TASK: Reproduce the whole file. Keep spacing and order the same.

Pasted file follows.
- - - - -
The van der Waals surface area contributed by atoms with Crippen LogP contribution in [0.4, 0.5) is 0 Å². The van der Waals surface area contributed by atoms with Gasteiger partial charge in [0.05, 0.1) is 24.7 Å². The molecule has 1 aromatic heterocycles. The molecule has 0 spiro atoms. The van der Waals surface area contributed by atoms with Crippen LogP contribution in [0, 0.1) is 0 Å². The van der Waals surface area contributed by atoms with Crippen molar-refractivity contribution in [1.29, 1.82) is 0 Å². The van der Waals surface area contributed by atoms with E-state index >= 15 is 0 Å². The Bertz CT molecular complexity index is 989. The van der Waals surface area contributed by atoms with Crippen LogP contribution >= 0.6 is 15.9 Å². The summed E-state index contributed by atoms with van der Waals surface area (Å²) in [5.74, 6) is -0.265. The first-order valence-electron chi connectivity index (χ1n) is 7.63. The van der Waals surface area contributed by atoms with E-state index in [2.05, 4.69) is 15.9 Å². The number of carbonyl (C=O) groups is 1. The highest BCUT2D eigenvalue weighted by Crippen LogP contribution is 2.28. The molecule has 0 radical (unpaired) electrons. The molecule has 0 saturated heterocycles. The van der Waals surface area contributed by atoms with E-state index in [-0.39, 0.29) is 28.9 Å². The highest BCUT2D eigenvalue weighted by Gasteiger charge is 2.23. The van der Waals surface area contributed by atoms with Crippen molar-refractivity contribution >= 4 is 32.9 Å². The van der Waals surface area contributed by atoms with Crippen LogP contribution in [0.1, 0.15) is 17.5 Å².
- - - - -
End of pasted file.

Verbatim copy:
The van der Waals surface area contributed by atoms with Crippen LogP contribution in [0.4, 0.5) is 0 Å². The van der Waals surface area contributed by atoms with Gasteiger partial charge in [0.05, 0.1) is 24.7 Å². The molecule has 1 aromatic heterocycles. The molecule has 0 spiro atoms. The van der Waals surface area contributed by atoms with Crippen LogP contribution in [0, 0.1) is 0 Å². The van der Waals surface area contributed by atoms with Crippen molar-refractivity contribution in [1.29, 1.82) is 0 Å². The van der Waals surface area contributed by atoms with E-state index >= 15 is 0 Å². The Bertz CT molecular complexity index is 989. The van der Waals surface area contributed by atoms with Crippen LogP contribution >= 0.6 is 15.9 Å². The summed E-state index contributed by atoms with van der Waals surface area (Å²) in [5.74, 6) is -0.265. The first-order valence-electron chi connectivity index (χ1n) is 7.63. The van der Waals surface area contributed by atoms with E-state index in [2.05, 4.69) is 15.9 Å². The number of carbonyl (C=O) groups is 1. The highest BCUT2D eigenvalue weighted by Crippen LogP contribution is 2.28. The molecule has 0 radical (unpaired) electrons. The molecule has 0 saturated heterocycles. The van der Waals surface area contributed by atoms with E-state index in [-0.39, 0.29) is 28.9 Å². The highest BCUT2D eigenvalue weighted by Gasteiger charge is 2.23. The van der Waals surface area contributed by atoms with Crippen molar-refractivity contribution >= 4 is 32.9 Å². The van der Waals surface area contributed by atoms with Crippen LogP contribution in [0.1, 0.15) is 17.5 Å².